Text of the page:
Web Content Accessibility Guidelines (WCAG) is developed through the W3C process in cooperation with individuals and organizations around the world, with a goal of providing a single shared standard for web content accessibility that meets the needs of individuals, organizations, and governments internationally.
The WCAG documents explain how to make web content more accessible to people with disabilities. Web “content” generally refers to the information in a web page or web application, including:
- natural information such as text, images, and sounds
- code or markup that defines structure, presentation, etc.
Alt-Text as Poetry
A collaboration between artists Bojana Coklyat and Shannon Finnegan, supported by Eyebeam and the Disability Visibility Project. Eyebeam “enables people to think creatively and critically about technology’s effect on society, with the mission of revealing new paths toward a more just future for all.” The Disability Visibility Project “is an online community dedicated to creating, sharing, and amplifying disability media and culture.”
Ableism in Academia
Ableism in Academia: Theorising experiences of disabilities and chronic illnesses in higher education
Edited by Nicole Brown and Jennifer Leigh, UCL Press, 2020
Rather than embracing difference as a reflection of wider society, academic ecosystems seek to normalise and homogenise ways of working and of being a researcher. As a consequence, ableism in academia is endemic. However, to date no attempt has been made to theorise experiences of ableism in academia.
Ableism in Academia provides an interdisciplinary outlook on ableism that is currently missing. Through reporting research data and exploring personal experiences, the contributors theorise and conceptualise what it means to be/work outside the stereotypical norm. The volume brings together a range of perspectives, including feminism, post-structuralism, such as Derridean and Foucauldian theory, crip theory and disability theory, and draws on the breadth of a number of related disciplines.
Voices of Access and Disability in Higher Education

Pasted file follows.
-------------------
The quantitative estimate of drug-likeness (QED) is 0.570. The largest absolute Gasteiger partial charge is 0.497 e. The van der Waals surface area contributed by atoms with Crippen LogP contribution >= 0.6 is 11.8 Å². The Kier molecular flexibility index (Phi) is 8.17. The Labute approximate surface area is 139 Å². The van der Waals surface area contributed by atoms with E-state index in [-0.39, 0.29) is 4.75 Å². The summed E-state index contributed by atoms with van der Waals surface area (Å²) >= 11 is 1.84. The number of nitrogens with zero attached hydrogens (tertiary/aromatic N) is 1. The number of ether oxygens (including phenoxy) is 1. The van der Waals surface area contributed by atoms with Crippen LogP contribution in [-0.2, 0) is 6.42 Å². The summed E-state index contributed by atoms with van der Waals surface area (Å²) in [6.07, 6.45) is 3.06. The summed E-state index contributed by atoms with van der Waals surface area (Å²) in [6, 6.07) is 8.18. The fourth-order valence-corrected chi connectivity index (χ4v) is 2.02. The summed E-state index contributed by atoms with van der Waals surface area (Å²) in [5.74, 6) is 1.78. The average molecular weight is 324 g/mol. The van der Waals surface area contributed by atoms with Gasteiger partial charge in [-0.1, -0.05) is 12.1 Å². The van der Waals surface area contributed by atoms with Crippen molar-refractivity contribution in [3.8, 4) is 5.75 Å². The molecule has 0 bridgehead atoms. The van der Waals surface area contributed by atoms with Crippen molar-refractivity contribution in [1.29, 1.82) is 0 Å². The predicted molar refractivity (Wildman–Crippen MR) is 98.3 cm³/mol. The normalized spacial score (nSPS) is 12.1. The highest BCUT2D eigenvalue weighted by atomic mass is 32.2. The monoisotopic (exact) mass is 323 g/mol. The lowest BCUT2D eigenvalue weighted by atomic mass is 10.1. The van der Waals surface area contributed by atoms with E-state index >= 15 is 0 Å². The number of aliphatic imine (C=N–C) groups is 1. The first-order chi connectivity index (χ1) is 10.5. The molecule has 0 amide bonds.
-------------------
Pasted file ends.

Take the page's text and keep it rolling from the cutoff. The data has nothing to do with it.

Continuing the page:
This webinar series aims to centre lived experiences of disability in education and academia and encourage dialogue around addressing and challenging ableism in our institutions. Presented by Creating Accessible Neighbourhoods BC, UTown@UBC’s Community of Caring grant and the UBC Department of Geography’s Equity and Diversity Committee.
A Fireside Chat with Margaret Price
The Public Humanities Hub, partnering with the Women’s Health Research Cluster, offered this opportunity to sit down with Dr. Margaret Price to discuss issues she addresses in her work on mental health and academic life. In conversation with Dr. Judy Segal, Dr. Price took a Disabilities Studies approach to her topics in this fireside chat, questioning some deeply held, and generally unchallenged, values of university culture: rationality, productivity, presence, security, and independence—values typically consulted (deliberately and not) in assessments of both students and faculty members.
What are we missing?
Is there something you’d like to see on this website? Are there accommodations you’d like to see at UBC that aren’t currently available? Please get in touch.
Thank you to communications and program staff at UBC, and an organizing member of “Voices of Access and Disability in Higher Education” for sharing details about accessibility services, and to the Public Humanities Hub team for contributions.